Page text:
Friday, September 23, 2011

The Secret of Kells (2009)
IRELAND/ FRANCE/ BELGIUM --- animation/ fantasy

Dir: Tomm Moore

A group of talented animators presented this Oscar nominated animated fantasy film from Ireland, spotlighting the creation of the Book of Kells. The "Book of Kells" is basically an illustrated interrpretation (Insular Art) of the Four Gospels (Matthew, Mark, Luke, and St. John) from the Christian Bible. They are very old, dating back to the 8th century, and were painstakingly designed with various forms of ink, precious stones, and gold.

Though fictionalized, the film tells the story fairly close to the historical legend, being set in middle ages of Ireland, as our young protagonist, Brendan, is an apprentice in an Abbey. The monks regale young Brendan with tales of the "magical" book of Iona, as he wishes himself to be an illuminator. As the multi cultural group of monks await the arrival of a brother Aidan of the island Iona. He is an illuminator, who has constructed a book of kells called "The Book of Iona". When the island of Iona was attacked by a band of ravaging vikings, Aidan had to protect the book from being destroyed, and fled the island with his white cat Pangur Bán. Meanwhile, Brendan's uncle, Abbott Cellach, has put all effort into the building of a wall to protect the Kells from the inevitable invasion of the vikings. If you want to see a truly graphic form of these kinds of invasions, watch Andrei Tarkovsky's film "Andrei Rublev".

Upon Aidan's arrival (who looks like a cross between Willie Nelson and George Carlin), Brendan inquires him of the book of Iona. When Abbott Cellach spirits Aidan away to work on the wall, he's tasked with feeding Pangur Bán. Brendan, however, accidentally overhears Cellach and Aidan in a heated discussion about the wall, in which Aidan admits the best solution when the Vikings get there, is to run. Abbott Cellach is determined to stand by the fortified Kells, and leaves Aidan to his illuminating. When Aidan returns to the scriptorium, he tasks Brendan with finding gall nuts for ink in the wilderness. Brendan gladly takes Pangur Bán along on his search.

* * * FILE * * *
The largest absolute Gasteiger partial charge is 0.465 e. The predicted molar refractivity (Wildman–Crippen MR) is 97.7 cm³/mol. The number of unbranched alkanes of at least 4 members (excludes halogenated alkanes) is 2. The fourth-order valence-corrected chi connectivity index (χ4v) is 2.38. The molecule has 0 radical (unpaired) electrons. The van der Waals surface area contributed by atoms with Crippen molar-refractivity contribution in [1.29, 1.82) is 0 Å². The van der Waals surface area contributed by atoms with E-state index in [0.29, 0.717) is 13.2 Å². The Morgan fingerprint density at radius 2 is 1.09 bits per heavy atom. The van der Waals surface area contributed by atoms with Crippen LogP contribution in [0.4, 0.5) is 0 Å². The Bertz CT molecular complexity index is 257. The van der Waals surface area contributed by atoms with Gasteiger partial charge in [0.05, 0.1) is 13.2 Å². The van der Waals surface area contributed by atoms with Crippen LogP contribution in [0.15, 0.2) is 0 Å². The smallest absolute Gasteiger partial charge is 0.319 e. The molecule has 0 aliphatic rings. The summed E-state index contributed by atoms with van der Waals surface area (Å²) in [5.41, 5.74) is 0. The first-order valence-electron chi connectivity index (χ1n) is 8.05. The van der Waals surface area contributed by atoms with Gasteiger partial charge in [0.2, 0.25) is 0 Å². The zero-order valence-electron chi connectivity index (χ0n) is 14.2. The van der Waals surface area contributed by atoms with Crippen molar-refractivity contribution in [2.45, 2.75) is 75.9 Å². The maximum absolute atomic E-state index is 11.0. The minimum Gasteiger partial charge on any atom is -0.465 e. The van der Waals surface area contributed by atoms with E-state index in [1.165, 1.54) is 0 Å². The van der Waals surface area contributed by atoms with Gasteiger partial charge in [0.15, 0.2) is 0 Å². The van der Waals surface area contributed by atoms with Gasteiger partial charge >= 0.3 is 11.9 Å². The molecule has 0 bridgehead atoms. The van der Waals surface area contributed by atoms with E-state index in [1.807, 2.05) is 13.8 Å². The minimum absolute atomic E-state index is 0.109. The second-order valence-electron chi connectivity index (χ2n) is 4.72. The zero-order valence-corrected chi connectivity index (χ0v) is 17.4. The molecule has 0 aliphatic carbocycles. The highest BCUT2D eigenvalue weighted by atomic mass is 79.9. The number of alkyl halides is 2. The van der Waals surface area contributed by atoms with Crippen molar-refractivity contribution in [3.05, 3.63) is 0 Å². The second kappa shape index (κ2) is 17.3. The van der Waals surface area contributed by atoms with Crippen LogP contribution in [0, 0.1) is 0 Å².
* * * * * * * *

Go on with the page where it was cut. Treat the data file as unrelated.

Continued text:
Arriving alone in the woods, he finds himself surrounded by wolves, and is soon rescued by a forest spirit. She appears first as a white wolf, then as young girl named Aisling (or Ashley). Brendan tells her he's only there to find these gall nuts for ink, and she makes a deal to show him where to find them if he promises to never return. He agrees, and she guides him to what he needs. Before leaving, he encounters the Celtic pagan deity Crom Cruach, which puts fear into even Aisling. When he returns to the scriptorium with brother Aidan, he finds that Abbott Cellach has learned of his disappearing into the forest and forbids him from leaving the confines of Abbey Kells. Even still, Aidan teaches Brendan illumination, and they continue to work on the book until they come to the Chi-Rho page. Aidan confides in Brendan he needs his help in doing this page as he's getting too old to construct it himself, and it can only be done through the use of a crystal.

He also tells him that the crystal was the eye of a pagan deity found in one of their caves. Brendan, having already found Crom Cruach assures Aidan he can get another crystal. In the meantime, we see that the vikings are certainly on their way. That night, Brendan sneaks out of the Abbey again, and meets Aisling in the forest. She pleads with him not to confront the deity, and reveals that it was Crom Cruach who destroyed her people. Brendan goes forth anyway, in what appears to be more of a spiritual battle against the deity for the crystal. This time when he returns to the Abbey, Abbott Cellach has locks Brendan up in a dungeon, and only Aisling can help him escape before the immenent vikings invade.

"The Secret of the Kells" is a visually arresting film, but the story leaves you with much to be desired. Gotta admit the animators missed the mark with the blatant Negro cariacture of one of the monks. I will give them a very slight advocation by the possibility they were simply ignorant of what offense this would take in other countries. I also note that in the special features, they show an early version of the character which is less abrasive, but whatever. The film is certainly not perfect. The direction wasn't the greatest, as the characters actions didn't always seem to match the vocal performance. Also, I'm still unsure how Brendan could tell Aisling that Crom Cruach was an imaginary pagan diety, but yet he claims she is one as well earlier.

Steeped in a profound religious tradition, but bathed in stunning visual delights, "The Secret of Kells" weaves a tale of both faith and Celtic mythology. Aidan's white cat with one eye green and the other blue is based on a real life cat named Pangur Bán (which is translated "whiter than white"; a Christian reference), of which a poem was written by an anonymous monk in the 9th century. Aisling and Crom Cruach are loosely based on Celtic mythological deities. Aisling is based on Tuatha Dé Danann translated as "peoples of the goddess Danu". The film is an interesting tame children's story, but lacks the deep insight or storytelling to keep the interest of the adult audience. I felt the ending left me hanging somewhat.